5. Service-learning projects

Not only are there endless ways to have the community involved, but there are ways to incorporate service into your classroom. Sometimes community organizations and services can go hand-in-hand. Here is a previous blog post of mine entitled, "Service Projects for Students" where I share a variety of ways to incorporate service into the classroom.

In my experience, there are needs everywhere you look. Find a need and incorporate that into your classroom. I enjoy seeing what ideas students come up with for ways to serve their community and school. The habit of servicing is extremely valuable and will benefit your students in ways you might not even be able to see.

6. Guest presenters

I mentioned this above, but there are always people readily available to come and speak to your classroom. Here is a list of a few ideas for you.

-Military recruiters

-Colleges & technical schools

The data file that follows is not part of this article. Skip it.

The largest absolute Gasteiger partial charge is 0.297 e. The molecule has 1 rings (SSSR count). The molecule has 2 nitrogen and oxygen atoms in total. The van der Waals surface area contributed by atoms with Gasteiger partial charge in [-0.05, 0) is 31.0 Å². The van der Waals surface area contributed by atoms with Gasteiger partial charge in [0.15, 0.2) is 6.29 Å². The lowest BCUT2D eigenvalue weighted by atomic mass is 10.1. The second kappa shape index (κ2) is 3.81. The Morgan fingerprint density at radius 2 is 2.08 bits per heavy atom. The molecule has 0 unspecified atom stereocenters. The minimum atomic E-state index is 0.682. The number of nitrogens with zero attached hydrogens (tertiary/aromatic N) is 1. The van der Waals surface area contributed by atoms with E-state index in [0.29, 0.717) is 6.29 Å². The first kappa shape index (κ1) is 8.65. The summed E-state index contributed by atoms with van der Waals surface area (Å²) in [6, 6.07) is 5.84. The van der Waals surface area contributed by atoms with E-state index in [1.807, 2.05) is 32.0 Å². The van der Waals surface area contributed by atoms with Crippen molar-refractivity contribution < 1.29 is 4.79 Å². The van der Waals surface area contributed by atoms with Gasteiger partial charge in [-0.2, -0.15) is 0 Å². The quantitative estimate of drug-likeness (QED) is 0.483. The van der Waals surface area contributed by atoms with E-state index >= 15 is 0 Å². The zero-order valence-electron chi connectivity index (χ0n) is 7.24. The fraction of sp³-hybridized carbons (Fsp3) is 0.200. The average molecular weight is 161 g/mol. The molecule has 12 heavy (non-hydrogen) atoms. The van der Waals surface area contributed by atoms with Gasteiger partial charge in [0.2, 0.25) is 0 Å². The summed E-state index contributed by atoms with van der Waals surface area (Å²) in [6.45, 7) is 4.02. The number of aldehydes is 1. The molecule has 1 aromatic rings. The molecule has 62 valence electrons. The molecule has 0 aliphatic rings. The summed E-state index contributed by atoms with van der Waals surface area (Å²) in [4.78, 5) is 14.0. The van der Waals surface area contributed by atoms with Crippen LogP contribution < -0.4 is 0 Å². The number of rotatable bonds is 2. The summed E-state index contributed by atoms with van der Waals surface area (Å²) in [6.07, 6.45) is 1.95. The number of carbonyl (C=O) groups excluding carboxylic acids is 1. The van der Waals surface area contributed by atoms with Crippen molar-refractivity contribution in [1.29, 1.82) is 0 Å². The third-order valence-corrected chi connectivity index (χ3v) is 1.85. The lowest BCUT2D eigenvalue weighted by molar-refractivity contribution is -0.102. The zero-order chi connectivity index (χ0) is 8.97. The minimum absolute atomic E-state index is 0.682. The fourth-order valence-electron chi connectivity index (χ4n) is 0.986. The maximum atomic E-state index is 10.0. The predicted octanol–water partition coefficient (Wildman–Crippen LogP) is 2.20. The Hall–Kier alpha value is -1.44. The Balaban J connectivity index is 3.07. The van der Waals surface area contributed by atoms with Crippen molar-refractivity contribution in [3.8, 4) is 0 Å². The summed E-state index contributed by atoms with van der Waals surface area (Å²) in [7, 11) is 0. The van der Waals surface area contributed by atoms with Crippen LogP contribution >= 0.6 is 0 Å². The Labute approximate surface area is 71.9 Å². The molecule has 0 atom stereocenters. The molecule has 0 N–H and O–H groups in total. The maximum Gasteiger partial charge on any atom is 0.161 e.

-Health care professionals

-Other educators

-Motivational speakers

-College students

-Law enforcement

-Local legislatures

-Big Brothers, Big Sisters

-Counseling agencies

-Business owners

-Nearly anyone (friends & family) with jobs


-Fitness instructors (yoga teachers, personal trainers, runners, etc.)


-Probation officers

-School administrators

-Technology gurus




-Drug & alcohol prevention programs

I could keep going, but I'll leave you with that list. Reach out to these people and see how you can partner. I have never asked anyone to come in and had them say no.

7. Student reflection